You can have a series of automated reminders that increase in severity as the debt becomes more overdue. Automating your accounts receivable function will ensure that invoices are chased promptly and consistently to speed up collections across the board.

If simple reminders don’t elicit payment, you may need to consider legal action. Before you resort to that option, try a phone call and a letter as well as getting in touch with the buyer to chase their accounts department. 

For regular buyers, you can put the account on stop and cease selling to them until some or all of the debt is cleared. Unpaid debts mean that you have incurred costs but have not received anything in return. This is worse than not making a sale in the first place; at least you don’t incur costs. 

Do you monitor your debtor days?

You can track the performance of your credit control department, and even your sales team, by measuring the debtor days and percentage of accounts receivable that are overdue.

There has been a trend for automating credit control over the last 18 months as businesses moved onto cloud-based software due to Covid, or in preparation for MTD. Cloud accounting platforms allow businesses to use credit control apps to improve their efficiency further. With many firms in financial difficulty, it has never been more important to stay on top of debt collection promptly and sensitively.

Could you offer accounts receivable services to clients?

Accountants have also been developing new services to offer their clients, including a growing trend for offering outsourced credit control, or virtual finance director services. Credit control and accounts receivable are two areas where accountants can add real value to clients.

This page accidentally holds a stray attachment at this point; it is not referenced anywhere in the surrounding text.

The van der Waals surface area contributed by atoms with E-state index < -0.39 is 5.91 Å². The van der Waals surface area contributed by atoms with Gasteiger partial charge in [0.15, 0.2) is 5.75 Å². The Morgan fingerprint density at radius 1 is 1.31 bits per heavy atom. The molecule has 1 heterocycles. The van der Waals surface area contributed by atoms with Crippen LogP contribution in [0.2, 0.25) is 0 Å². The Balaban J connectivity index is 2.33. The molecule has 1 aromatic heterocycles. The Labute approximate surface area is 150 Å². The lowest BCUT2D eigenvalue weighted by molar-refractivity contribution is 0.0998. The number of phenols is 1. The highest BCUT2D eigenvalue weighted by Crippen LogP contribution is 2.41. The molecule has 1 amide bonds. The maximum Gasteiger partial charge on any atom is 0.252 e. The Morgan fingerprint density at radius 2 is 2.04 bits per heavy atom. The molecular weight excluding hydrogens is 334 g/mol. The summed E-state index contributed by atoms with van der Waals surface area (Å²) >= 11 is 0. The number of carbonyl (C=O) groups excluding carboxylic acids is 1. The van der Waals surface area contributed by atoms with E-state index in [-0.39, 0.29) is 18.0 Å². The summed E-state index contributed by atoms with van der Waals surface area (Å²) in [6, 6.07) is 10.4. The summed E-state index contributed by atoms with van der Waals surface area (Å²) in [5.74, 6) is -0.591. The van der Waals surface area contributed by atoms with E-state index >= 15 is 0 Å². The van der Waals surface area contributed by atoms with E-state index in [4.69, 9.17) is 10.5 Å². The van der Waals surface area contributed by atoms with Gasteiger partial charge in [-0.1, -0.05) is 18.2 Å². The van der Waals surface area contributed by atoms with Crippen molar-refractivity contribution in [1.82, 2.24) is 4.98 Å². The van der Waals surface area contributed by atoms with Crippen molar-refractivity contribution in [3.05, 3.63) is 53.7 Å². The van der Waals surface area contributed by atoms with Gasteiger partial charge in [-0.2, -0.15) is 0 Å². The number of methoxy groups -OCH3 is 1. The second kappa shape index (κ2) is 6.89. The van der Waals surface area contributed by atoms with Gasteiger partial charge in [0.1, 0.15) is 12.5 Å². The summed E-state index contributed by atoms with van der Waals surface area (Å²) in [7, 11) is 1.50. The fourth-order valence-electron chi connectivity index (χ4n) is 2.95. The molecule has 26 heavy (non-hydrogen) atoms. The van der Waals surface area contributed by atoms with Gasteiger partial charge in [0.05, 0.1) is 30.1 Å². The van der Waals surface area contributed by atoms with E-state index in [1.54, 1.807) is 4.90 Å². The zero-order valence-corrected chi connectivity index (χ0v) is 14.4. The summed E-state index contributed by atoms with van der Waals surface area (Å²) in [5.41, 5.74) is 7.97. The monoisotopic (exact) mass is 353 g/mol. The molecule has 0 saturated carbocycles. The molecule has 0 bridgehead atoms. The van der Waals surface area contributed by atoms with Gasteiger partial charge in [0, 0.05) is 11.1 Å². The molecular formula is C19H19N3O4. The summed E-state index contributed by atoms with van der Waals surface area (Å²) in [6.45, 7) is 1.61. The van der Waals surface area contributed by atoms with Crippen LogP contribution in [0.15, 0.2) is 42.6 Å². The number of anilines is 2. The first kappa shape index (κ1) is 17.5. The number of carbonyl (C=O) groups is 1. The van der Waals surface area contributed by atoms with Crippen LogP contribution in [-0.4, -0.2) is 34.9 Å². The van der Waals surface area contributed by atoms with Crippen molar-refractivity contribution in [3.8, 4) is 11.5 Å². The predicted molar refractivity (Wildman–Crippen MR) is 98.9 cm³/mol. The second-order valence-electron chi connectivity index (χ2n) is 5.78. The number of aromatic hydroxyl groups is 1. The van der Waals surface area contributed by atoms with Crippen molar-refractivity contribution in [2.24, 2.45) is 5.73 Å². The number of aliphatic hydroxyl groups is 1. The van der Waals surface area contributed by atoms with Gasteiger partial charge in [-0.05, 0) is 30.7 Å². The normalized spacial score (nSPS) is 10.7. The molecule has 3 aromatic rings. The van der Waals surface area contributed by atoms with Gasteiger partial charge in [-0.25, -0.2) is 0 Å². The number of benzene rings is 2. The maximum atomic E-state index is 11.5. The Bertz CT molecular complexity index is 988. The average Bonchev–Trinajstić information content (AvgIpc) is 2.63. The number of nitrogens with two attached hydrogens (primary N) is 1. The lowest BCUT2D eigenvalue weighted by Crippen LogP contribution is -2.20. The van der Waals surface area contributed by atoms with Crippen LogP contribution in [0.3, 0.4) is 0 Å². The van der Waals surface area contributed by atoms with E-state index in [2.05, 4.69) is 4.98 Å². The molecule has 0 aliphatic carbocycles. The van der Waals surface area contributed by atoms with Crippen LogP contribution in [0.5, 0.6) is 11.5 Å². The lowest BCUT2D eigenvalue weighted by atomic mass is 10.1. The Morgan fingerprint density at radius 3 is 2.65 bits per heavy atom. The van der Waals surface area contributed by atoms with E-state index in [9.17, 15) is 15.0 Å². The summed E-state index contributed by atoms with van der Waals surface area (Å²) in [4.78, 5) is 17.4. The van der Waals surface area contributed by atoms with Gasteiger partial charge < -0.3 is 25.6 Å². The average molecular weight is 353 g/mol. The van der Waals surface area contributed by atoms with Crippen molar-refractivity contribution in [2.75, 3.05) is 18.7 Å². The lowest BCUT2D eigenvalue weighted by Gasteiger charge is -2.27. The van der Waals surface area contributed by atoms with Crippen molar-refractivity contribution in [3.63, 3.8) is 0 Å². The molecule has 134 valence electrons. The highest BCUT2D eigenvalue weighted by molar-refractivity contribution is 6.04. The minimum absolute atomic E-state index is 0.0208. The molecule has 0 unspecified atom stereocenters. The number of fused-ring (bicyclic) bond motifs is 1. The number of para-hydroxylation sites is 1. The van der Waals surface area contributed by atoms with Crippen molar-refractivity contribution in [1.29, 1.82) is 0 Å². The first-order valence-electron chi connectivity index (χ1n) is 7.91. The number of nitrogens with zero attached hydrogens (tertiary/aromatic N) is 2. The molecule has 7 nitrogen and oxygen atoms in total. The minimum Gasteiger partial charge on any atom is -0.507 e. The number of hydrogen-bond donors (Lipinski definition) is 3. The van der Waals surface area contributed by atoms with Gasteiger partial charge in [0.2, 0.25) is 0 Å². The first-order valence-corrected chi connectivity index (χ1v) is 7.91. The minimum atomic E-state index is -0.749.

Dorais commented on this trend: “At Chaser, we’ve seen a big increase in accountants offering these types of services. We are seeing this as a common element of the outsourced virtual finance function that many firms provide to clients. With more firms taking a ‘virtual finance provider’ role, it is easier and easier for accountants to spot clients’ account receivables issues and step in by providing credit control services.

“We believe that using the right tools makes accountants’ lives easier as they provide outsourced credit control services, and enables them to track and report on their progress, which clients can easily log into and check progress themselves.”

So, how could tools like this help your clients’ businesses, or could they even help your practice grow, not to mention reducing your own debtor days!

This article was produced in association with Chaser. Chaser is everything you need to collect payments faster. Connect easily to your accounting system to speed up and simplify the process of chasing customers for payments by using automated email reminders or escalating chasing to our collections service. To find out more book a demo or get a free trial.